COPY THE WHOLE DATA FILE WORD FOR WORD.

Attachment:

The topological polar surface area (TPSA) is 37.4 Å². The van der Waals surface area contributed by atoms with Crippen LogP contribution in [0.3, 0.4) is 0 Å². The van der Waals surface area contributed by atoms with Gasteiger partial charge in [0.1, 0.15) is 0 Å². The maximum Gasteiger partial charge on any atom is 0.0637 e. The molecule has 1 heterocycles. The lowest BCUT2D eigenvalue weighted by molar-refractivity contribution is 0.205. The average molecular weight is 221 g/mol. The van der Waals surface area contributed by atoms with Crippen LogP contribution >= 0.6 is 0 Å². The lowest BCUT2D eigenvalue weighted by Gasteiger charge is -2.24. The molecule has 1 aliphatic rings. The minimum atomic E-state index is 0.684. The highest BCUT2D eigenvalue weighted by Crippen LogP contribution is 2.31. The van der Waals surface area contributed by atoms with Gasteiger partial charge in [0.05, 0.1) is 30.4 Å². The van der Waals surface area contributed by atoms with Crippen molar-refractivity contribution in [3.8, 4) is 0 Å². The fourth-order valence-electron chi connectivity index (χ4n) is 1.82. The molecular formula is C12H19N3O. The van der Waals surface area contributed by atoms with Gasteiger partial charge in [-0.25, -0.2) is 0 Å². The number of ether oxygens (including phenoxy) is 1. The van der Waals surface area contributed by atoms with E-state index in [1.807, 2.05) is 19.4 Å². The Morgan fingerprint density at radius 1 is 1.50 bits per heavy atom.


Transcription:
The topological polar surface area (TPSA) is 37.4 Å². The van der Waals surface area contributed by atoms with Crippen LogP contribution in [0.3, 0.4) is 0 Å². The van der Waals surface area contributed by atoms with Gasteiger partial charge in [0.1, 0.15) is 0 Å². The maximum Gasteiger partial charge on any atom is 0.0637 e. The molecule has 1 heterocycles. The lowest BCUT2D eigenvalue weighted by molar-refractivity contribution is 0.205. The average molecular weight is 221 g/mol. The van der Waals surface area contributed by atoms with Crippen LogP contribution >= 0.6 is 0 Å². The lowest BCUT2D eigenvalue weighted by Gasteiger charge is -2.24. The molecule has 1 aliphatic rings. The minimum atomic E-state index is 0.684. The highest BCUT2D eigenvalue weighted by Crippen LogP contribution is 2.31. The van der Waals surface area contributed by atoms with Gasteiger partial charge in [0.05, 0.1) is 30.4 Å². The van der Waals surface area contributed by atoms with Crippen molar-refractivity contribution in [3.8, 4) is 0 Å². The fourth-order valence-electron chi connectivity index (χ4n) is 1.82. The molecular formula is C12H19N3O. The van der Waals surface area contributed by atoms with Gasteiger partial charge in [-0.25, -0.2) is 0 Å². The number of ether oxygens (including phenoxy) is 1. The van der Waals surface area contributed by atoms with E-state index in [1.807, 2.05) is 19.4 Å². The Morgan fingerprint density at radius 1 is 1.50 bits per heavy atom.